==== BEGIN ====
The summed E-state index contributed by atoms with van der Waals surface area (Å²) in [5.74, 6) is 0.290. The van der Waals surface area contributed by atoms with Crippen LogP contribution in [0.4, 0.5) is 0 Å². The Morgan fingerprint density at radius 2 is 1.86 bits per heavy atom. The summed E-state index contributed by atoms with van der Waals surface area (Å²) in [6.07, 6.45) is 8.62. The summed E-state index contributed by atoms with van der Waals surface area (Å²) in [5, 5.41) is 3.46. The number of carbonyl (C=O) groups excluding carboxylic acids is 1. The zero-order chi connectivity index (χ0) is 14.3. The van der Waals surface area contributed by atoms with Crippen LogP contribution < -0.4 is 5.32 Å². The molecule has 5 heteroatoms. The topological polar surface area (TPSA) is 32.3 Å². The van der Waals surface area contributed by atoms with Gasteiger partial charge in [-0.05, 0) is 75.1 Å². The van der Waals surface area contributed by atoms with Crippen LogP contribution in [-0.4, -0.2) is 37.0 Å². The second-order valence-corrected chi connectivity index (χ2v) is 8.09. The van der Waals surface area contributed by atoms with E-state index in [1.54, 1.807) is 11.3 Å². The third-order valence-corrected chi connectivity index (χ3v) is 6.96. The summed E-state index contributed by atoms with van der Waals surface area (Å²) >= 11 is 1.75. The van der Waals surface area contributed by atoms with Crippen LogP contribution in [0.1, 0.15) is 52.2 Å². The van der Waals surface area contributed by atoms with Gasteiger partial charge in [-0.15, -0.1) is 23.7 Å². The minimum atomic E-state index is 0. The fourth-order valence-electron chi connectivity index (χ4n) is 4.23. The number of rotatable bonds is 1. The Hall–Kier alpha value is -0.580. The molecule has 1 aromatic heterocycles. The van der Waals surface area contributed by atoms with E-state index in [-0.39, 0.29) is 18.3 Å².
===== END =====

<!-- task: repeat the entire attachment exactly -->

The summed E-state index contributed by atoms with van der Waals surface area (Å²) in [5.74, 6) is 0.290. The van der Waals surface area contributed by atoms with Crippen LogP contribution in [0.4, 0.5) is 0 Å². The Morgan fingerprint density at radius 2 is 1.86 bits per heavy atom. The summed E-state index contributed by atoms with van der Waals surface area (Å²) in [6.07, 6.45) is 8.62. The summed E-state index contributed by atoms with van der Waals surface area (Å²) in [5, 5.41) is 3.46. The number of carbonyl (C=O) groups excluding carboxylic acids is 1. The zero-order chi connectivity index (χ0) is 14.3. The van der Waals surface area contributed by atoms with Crippen LogP contribution < -0.4 is 5.32 Å². The molecule has 5 heteroatoms. The topological polar surface area (TPSA) is 32.3 Å². The van der Waals surface area contributed by atoms with Gasteiger partial charge in [-0.05, 0) is 75.1 Å². The van der Waals surface area contributed by atoms with Crippen LogP contribution in [-0.4, -0.2) is 37.0 Å². The second-order valence-corrected chi connectivity index (χ2v) is 8.09. The van der Waals surface area contributed by atoms with E-state index in [1.54, 1.807) is 11.3 Å². The third-order valence-corrected chi connectivity index (χ3v) is 6.96. The summed E-state index contributed by atoms with van der Waals surface area (Å²) >= 11 is 1.75. The van der Waals surface area contributed by atoms with Crippen LogP contribution in [0.1, 0.15) is 52.2 Å². The van der Waals surface area contributed by atoms with Gasteiger partial charge in [-0.15, -0.1) is 23.7 Å². The minimum atomic E-state index is 0. The fourth-order valence-electron chi connectivity index (χ4n) is 4.23. The number of rotatable bonds is 1. The Hall–Kier alpha value is -0.580. The molecule has 1 aromatic heterocycles. The van der Waals surface area contributed by atoms with E-state index in [-0.39, 0.29) is 18.3 Å².